Cellulite Treatments: What Works And What Doesn't


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Cellulite, a term for lumpy and dimpled skin around the thighs, hips, buttocks, and abdomen, can be a cause of distress when it appears. Although cellulite isn’t a serious medical condition and is just caused by normal fat pushing against connective tissue according to WebMD, its appearance can be unsightly and the condition has spawned numerous remedies in an attempt to solve the cellulite problem.

For those seeking treatment for cellulite, the question is, what works and what doesn’t?

There are numerous options and the most popular ones will be covered in brief here, but most experts agree that the best treatment for cellulite is simple exercise that includes aerobic training and strength training and a diet rich in fruits, vegetables, and fiber. For options outside of this common advice, here are the some common avenues to try, with caveats on whether they’ve shown to be effective or not.

Laser Treatment. This FDA-approved treatment for cellulite is often combined with radiofrequency to target tissue beneath the skin that is the cause of the cellulite. Treatment techniques can vary. For instance, VelaShape uses a triple-action formula of mechanical massage, radio frequency, and laser light, while another system uses a combined tissue massage with diode laser energy.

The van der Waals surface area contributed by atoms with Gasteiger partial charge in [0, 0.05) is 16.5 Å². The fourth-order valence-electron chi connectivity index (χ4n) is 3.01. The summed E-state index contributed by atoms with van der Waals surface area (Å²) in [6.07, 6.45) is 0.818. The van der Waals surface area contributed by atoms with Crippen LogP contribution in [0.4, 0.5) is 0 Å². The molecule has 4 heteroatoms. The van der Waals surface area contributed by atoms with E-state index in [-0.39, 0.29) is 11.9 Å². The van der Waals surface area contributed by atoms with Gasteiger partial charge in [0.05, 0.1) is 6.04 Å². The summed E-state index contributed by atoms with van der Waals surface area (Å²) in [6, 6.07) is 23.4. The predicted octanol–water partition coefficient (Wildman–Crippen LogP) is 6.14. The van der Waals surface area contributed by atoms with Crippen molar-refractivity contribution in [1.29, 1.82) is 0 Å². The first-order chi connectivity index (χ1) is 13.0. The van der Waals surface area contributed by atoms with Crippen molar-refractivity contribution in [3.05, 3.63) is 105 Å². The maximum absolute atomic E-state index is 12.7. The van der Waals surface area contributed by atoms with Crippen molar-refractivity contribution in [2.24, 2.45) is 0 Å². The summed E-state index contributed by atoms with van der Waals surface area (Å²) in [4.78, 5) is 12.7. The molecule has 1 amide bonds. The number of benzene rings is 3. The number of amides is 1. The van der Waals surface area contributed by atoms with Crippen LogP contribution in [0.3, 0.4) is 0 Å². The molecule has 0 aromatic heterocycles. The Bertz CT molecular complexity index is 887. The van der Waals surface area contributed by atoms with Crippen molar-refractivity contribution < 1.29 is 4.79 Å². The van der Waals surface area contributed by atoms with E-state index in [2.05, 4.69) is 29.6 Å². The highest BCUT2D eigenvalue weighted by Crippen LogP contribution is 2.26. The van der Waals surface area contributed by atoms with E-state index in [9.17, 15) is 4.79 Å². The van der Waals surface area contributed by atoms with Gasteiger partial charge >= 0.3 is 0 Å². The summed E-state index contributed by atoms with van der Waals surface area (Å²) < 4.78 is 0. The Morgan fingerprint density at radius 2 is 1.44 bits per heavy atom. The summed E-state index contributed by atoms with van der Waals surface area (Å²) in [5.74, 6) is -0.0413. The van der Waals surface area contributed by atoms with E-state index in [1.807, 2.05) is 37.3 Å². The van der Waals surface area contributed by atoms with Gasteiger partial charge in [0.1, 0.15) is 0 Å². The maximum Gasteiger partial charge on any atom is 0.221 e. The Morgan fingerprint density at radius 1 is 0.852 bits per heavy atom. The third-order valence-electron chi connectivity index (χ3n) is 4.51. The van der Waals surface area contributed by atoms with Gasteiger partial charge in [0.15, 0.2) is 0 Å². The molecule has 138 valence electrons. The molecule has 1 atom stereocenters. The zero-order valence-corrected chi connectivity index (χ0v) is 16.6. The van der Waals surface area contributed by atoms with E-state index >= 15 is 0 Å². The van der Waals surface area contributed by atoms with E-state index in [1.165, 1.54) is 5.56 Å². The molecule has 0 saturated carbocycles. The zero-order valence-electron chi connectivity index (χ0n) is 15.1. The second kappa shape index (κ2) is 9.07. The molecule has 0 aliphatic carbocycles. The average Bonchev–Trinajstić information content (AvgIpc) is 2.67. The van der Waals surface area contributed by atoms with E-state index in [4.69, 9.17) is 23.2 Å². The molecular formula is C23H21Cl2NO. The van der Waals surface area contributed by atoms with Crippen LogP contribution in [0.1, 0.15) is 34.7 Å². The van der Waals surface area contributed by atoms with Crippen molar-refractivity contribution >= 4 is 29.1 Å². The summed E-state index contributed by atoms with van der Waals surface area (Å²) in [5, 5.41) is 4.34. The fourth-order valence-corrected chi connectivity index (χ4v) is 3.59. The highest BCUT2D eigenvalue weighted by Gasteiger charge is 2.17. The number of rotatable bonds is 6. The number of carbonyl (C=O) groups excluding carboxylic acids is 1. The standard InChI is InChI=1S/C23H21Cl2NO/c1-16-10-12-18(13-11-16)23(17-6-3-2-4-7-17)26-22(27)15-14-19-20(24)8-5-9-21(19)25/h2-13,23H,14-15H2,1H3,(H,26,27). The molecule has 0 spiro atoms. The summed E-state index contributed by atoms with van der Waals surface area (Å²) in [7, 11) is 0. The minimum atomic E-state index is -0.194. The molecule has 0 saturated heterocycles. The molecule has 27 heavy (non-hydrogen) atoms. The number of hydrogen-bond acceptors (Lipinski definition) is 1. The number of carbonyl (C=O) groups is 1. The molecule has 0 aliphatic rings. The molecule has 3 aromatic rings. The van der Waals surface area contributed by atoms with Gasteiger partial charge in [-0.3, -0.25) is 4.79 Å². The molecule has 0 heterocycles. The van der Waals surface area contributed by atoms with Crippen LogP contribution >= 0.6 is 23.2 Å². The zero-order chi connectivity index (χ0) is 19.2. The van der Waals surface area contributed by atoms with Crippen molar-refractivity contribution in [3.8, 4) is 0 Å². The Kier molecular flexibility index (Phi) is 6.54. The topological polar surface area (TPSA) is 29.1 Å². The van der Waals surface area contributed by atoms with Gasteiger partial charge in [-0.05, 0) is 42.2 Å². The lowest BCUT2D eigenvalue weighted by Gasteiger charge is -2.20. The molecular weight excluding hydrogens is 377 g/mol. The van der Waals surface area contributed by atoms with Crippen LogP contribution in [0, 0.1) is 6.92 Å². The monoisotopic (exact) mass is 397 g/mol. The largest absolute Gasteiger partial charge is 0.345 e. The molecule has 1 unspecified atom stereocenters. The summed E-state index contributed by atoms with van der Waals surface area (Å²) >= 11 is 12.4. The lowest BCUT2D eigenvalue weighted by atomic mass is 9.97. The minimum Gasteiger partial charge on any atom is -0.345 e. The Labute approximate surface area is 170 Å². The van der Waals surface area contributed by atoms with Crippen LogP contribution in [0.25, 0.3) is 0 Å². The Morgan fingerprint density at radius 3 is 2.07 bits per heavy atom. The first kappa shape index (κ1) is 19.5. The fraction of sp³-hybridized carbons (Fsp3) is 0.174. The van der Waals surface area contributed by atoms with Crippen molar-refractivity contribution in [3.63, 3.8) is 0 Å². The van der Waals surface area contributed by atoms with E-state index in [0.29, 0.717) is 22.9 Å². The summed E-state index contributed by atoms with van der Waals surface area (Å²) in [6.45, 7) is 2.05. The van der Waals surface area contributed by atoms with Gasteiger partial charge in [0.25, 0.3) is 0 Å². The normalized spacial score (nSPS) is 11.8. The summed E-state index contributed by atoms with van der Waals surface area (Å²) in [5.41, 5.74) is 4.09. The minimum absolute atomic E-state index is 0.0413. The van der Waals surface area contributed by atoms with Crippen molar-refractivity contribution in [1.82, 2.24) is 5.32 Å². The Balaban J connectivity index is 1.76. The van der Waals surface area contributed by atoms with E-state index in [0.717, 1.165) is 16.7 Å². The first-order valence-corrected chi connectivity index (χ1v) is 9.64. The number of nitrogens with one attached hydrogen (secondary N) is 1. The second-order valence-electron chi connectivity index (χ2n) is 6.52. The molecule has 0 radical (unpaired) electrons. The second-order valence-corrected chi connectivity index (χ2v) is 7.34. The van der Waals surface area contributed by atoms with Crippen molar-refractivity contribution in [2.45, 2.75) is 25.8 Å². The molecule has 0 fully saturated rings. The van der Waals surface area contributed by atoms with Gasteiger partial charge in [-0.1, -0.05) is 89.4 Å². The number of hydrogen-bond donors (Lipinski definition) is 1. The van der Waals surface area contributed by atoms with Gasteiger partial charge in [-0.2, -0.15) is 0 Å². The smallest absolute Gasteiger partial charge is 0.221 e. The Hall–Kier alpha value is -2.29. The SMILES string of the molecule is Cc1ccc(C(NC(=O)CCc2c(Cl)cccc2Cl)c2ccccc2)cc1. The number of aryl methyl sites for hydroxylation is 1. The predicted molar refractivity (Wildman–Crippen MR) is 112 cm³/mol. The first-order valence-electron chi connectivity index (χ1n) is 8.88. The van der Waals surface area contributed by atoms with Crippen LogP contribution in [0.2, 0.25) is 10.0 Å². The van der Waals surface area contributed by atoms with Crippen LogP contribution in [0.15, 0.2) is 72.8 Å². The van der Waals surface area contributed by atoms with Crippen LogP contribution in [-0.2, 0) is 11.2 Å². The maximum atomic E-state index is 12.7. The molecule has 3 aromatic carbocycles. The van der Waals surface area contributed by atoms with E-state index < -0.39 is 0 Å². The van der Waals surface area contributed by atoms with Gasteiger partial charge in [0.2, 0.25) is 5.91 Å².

Mesotherapy is a treatment for cellulite in which medications—homeopathic, traditional pharmaceuticals, vitamins, minerals, and amino acids—are injected into the skin and the fat, breaking down the fat to relieve cellulite. It may slightly improve the appearance of cellulite but carries risks of infection, swelling, and soreness.

Liposuction is a surgical procedure designed to remove fat deposits from the body. Liposuction, though as WebMD notes, removes deep fat and not cellulite, which is just beneath the skin. It also carries risks of excess skin, swelling, infection, and scarring.

Cellulite creams have become a popular and easy way to attempt to treat cellulite. Many contain aminophylline, a prescription drug used to treat asthma which may have an effect on the appearance of cellulite by narrowing blood vessels and forcing water from the skin, which is dangerous for people with circulatory problems. There is also the risk of an allergic reaction to aminophylline. No scientific studies those far have shown that these creams are effective.

Cellulite is superficial fat, which the body loses last even if someone is vigorously exercising and eating a healthy diet. There are treatments, some more effective and some more costly than others, but experts still agree that the best way to treat cellulite is simple exercise that includes aerobic training and strength training and a diet rich in fruits, vegetables, and fiber.

Image via Wikimedia Commons